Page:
Japanese Kimonos – Difference Men vs. Women!


Step into the world of traditional Japanese fashion, and you'll be captivated by the allure of kimonos! These elegant garments have been cherished for centuries, and they boast unique styles and features for both men and women. 

But what exactly are the differences between Men's and Women's kimono?

Splash of Colors
When it comes to colors, Japanese kimonos offer a delightful palette for all genders. However traditionally, women's kimonos tend to be more vibrant and adorned with eye-catching hues, ranging from soft pastels to rich, bold shades. They often boast a lot of patterns and designs as well, usually floral ones. In contrast, men's kimonos often lean towards more subdued tones and plain colors, with an emphasis on deep blues, dark greens, and earthy browns.

Patterns and Motifs
One cannot help but marvel at the exquisite patterns and motifs that adorn kimonos. Women's kimonos boast a wide array of intricate designs, including delicate floral patterns, animals, and graceful landscapes.

On the other hand, men's kimonos typically feature more understated patterns, such as geometric shapes, stripes, or discreet nature-inspired elements.
Also mens kimono ensemble often have intricate artworks hidden in the lining of the Haori jacket, which can only be seen when said jacket is taken off.

Length and Silhouette
The length and silhouette of kimonos differ between genders. Women's kimonos are generally longer, trailing on the floor when untied. They have to be adjusted in length by tying the "ohashori", a fold below the waist. Ladies kimonos are accompanied by a broader obi (sash) that is tied in the back in different styles depending on occasion and obi type. There are also many different obi types.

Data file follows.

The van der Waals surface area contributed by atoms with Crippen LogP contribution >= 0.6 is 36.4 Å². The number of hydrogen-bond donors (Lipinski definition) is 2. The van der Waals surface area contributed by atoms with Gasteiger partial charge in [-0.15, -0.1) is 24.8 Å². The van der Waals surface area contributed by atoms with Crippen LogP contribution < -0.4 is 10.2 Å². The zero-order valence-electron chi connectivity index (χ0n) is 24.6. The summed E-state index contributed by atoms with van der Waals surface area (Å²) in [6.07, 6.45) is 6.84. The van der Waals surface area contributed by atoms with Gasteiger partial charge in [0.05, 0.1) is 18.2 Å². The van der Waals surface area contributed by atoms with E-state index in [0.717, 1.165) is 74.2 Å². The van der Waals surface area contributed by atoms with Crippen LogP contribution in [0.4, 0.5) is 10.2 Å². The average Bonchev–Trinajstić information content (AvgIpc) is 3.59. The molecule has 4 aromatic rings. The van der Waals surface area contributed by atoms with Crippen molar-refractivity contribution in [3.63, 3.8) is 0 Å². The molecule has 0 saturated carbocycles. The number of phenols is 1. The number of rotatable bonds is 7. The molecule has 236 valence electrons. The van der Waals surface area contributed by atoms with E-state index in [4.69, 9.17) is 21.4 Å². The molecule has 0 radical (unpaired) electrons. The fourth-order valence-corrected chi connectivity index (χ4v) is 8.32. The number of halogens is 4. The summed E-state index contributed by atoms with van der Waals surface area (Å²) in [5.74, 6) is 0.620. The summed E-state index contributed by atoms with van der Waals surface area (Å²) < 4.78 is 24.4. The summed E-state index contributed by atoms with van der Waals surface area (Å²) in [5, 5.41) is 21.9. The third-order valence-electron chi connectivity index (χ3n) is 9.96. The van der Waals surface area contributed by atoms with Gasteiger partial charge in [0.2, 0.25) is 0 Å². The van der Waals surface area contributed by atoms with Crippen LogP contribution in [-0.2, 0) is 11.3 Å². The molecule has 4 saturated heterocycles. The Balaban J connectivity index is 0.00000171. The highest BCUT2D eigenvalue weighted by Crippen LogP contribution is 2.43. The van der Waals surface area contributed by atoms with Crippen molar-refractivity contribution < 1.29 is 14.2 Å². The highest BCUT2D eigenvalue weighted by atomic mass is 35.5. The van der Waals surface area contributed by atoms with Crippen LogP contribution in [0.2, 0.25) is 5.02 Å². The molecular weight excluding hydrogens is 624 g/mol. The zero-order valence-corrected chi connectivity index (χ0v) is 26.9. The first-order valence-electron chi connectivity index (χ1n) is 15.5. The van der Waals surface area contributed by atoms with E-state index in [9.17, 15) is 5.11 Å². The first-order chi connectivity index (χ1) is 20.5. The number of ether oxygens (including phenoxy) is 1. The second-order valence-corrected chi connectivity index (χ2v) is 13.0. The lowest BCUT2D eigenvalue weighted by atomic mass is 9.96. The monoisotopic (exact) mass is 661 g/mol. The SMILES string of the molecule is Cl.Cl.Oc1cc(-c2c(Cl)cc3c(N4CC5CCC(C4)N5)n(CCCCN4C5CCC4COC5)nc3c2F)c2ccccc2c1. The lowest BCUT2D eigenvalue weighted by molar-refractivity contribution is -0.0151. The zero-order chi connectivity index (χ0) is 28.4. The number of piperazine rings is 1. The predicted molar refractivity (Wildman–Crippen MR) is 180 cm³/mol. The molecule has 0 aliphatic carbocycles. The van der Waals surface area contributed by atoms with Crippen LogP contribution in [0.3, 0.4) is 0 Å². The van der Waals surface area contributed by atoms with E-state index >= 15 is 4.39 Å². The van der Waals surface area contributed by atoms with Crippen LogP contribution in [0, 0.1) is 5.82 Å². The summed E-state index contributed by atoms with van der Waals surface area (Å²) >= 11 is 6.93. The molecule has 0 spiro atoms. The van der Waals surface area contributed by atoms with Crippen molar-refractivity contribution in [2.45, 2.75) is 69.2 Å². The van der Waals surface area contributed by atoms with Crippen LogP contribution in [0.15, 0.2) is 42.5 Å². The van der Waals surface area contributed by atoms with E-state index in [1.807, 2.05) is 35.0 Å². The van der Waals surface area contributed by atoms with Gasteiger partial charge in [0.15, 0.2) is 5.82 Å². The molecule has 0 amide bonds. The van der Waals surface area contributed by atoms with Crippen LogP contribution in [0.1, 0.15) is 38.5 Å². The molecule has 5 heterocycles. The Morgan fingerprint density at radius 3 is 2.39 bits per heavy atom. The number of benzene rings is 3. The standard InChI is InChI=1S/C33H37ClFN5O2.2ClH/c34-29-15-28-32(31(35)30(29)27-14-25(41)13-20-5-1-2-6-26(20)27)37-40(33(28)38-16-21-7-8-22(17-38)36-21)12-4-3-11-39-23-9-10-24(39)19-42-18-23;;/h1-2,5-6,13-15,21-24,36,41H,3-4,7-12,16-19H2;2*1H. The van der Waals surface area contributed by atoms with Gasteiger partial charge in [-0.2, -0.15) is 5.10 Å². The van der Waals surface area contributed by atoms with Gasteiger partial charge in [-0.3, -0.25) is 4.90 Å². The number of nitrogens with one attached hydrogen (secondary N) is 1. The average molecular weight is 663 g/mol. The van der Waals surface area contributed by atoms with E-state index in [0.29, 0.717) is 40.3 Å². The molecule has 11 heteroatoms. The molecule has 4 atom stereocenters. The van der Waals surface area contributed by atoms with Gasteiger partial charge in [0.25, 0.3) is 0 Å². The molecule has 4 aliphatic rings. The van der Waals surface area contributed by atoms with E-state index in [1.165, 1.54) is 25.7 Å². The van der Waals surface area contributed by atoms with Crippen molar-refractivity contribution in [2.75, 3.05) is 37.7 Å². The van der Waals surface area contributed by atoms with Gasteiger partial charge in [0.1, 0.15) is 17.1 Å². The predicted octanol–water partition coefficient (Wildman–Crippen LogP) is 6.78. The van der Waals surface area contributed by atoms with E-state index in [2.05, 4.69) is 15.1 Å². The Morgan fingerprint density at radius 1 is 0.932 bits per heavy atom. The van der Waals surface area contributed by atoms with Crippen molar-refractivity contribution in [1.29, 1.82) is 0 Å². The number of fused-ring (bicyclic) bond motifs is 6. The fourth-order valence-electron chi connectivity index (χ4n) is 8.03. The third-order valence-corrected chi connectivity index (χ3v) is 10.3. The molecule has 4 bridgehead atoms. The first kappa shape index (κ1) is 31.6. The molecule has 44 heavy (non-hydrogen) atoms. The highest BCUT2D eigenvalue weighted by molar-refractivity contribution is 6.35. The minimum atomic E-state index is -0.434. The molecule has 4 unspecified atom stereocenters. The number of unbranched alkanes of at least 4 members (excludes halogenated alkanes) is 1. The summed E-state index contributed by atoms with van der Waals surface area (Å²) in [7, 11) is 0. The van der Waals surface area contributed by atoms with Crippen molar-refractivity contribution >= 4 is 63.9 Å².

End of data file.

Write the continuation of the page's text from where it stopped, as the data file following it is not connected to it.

Men's kimonos, on the other hand, are shorter, fitting the height of the wearer and dressed like a bath robe. Accompanied by a narrower belt (kaku obi) that has more simple ways of tying. The obi also is worn much lower (generally on the hip bone and upper buttocks) than a woman's one which is worn around the waist.

Another very visible difference between men's and women's kimonos is the under arm opening, called "miyatsukuchi". Ladies kimonos have an opening in the armpit area which are necessary for kimono dressing (and also come in handy for breastfeeding.) The sleeves of gentlemen's kimonos however are closed and fully attached to the side seam.

Layers of Elegance
The art of layering is an essential aspect of wearing a kimono, adding an extra dimension to their charm. Kimonos often feature multiple layers, including an innermost kimono underwear, padding to straighten out ones silhouette and next the under-kimono called "nagajuban", then the kimono itself. In colder weather a haori jacket or coat is worn. This allows for a stunning interplay of colors and textures.

Men's kimonos follow the same layering, however men do not need any padding to adjust their body shape. However except for yukata, traditionally it is normal to always wear a kimono with jacket and the haori tie. 

Accessorize with Finesse
Accessorizing is key to completing the enchanting kimono look. For women, it is usually custom to tie an "obiage" shawl above the obi and keep the obi tie itself in place with a long braided cord called "obijime". Accessories like decorative hairpins, ornate kanzashi, and elegant fans lend an air of grace and femininity.

Men, on the other hand, only have the "haori himo" cord as the main accessory as closure of the haori jacket, apart from obi and the jacket itself.

Of course both parties can still play with patterns and colors of the "haneri" collars, tabi socks and zouri or geta sandals.



Japanese kimonos are a treasure trove of cultural heritage, captivating the world with their timeless elegance and distinct features. Whether worn by women or men, kimonos embody a sense of grace, artistry, and tradition. From the vibrant colors and intricate patterns to the layers of elegance and subtle accessorizing, the differences between women's and men's kimonos create a captivating tale of cultural expression.

So, the next time you find yourself admiring a kimono-clad individual, you'll have a rough understanding of the subtle differences that sets Japanese women's and men's kimonos apart! 

If you have any more questions, let us know in the comments.

Thanks for reading!

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